I’d like to think if I tried McDonald’s food now, I wouldn’t even like it. But the truth is, I’m not sure if I would or not. I fear that I would get wrapped back up in the old life and start eating it regularly again. Most people can eat McDonald’s every now and then and continue on with their life fairly unscathed. That’s the difference with an addict though, moderation doesn’t exist. Especially when traveling, a fast food meal happens from time to time but I’m careful. I try for Wendy’s where I can get salad or chili or Panera for a decent salad or even Subway where I can get lots of vegetables. On the rare occasion that I find myself at a fast food burger joint, I make sure it’s a chain I don’t have access to at home. There is something about being somewhere I can’t access in my daily life that allows me not to be tempted when I see the next McDonald’s and to keep the experiences totally separate in my mind. At first, I had to be sure I always had something at home that I could easily eat or cook because if my other option was the drive thru, I had to have something at home that would win that battle. Like the second half of the definition of addition, I was trying to minimize the severe trauma caused by the cessation of my negative habit. Now, I don’t even bat an eye when I drive past the golden arches. Stopping doesn’t even cross my mind in fact, I likely pass often without even realizing it.
I used to call myself a picky eater, which was probably true to a degree, but I think eating too much McDonald’s made me not realize how much I liked other things. Without so much ‘crap’ clouding my taste buds, I’m free to experience foods I always assumed I didn’t like.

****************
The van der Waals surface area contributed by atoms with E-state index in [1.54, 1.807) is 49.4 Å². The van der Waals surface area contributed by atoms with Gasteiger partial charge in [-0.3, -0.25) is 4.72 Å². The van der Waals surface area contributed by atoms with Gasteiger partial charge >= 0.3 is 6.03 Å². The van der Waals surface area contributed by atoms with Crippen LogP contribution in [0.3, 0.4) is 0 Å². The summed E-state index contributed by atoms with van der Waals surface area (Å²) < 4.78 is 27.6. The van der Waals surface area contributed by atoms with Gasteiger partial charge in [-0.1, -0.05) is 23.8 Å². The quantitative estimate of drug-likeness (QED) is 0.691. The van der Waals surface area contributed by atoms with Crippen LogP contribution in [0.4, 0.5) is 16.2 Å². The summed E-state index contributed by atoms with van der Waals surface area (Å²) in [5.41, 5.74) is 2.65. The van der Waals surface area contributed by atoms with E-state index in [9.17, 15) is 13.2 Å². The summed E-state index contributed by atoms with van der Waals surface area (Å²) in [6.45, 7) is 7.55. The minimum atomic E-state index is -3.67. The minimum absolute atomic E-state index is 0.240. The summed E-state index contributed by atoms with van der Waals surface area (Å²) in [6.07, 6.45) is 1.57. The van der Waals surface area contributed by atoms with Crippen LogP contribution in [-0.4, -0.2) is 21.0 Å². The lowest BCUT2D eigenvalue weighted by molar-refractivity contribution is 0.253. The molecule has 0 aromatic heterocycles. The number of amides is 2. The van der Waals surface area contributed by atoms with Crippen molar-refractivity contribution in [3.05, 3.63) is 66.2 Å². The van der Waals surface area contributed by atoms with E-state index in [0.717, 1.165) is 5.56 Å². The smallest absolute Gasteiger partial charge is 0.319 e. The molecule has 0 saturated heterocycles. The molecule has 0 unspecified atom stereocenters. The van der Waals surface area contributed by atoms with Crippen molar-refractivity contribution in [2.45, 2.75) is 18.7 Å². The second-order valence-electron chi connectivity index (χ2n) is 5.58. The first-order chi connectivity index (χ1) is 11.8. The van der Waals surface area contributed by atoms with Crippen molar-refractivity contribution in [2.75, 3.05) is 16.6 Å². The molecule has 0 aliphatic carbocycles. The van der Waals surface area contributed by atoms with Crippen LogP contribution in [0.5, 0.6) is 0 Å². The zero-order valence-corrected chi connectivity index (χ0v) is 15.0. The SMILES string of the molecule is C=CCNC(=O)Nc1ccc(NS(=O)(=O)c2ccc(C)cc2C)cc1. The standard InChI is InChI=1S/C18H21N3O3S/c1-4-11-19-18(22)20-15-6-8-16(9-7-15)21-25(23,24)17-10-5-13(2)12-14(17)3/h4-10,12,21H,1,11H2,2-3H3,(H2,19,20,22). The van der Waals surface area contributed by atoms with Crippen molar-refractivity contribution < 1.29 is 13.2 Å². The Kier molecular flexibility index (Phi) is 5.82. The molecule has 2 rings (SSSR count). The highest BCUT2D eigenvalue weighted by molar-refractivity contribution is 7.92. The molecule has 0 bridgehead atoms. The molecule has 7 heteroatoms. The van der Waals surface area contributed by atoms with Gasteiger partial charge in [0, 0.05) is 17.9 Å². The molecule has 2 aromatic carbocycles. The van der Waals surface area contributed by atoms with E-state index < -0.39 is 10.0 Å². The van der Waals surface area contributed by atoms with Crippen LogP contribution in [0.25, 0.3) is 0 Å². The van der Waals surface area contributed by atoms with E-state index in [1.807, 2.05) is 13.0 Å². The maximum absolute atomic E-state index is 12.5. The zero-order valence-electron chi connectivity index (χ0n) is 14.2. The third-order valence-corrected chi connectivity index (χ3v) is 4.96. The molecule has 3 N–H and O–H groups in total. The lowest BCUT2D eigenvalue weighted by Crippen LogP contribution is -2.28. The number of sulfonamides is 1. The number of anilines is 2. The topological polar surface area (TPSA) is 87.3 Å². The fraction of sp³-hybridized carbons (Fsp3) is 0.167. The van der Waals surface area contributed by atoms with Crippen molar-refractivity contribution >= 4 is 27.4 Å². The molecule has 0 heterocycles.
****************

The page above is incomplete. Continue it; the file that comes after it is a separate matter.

Whether or not it’s truly an addiction, I think we all have something that we allow too much power in our lives. It could be sugar, salt, soda, or maybe you’re enslaved to the drive thru too. It’s so hard to imagine you could come to a place where you don’t even care about that something you thought was impossible to go a day without. The best advice is that it’s a battle each day. Each day gets easier, but it has to be a conscious decision to ‘get clean’. There are times I’m with others and I don’t want to be the difficult one so I say we can eat anywhere, I can make just about any restaurant work but not McDonald’s. I’m not willing to make that work into my calories for the day, because ultimately, I’m not willing to make it work into my calories every day and I fear that I wouldn’t know how to stop.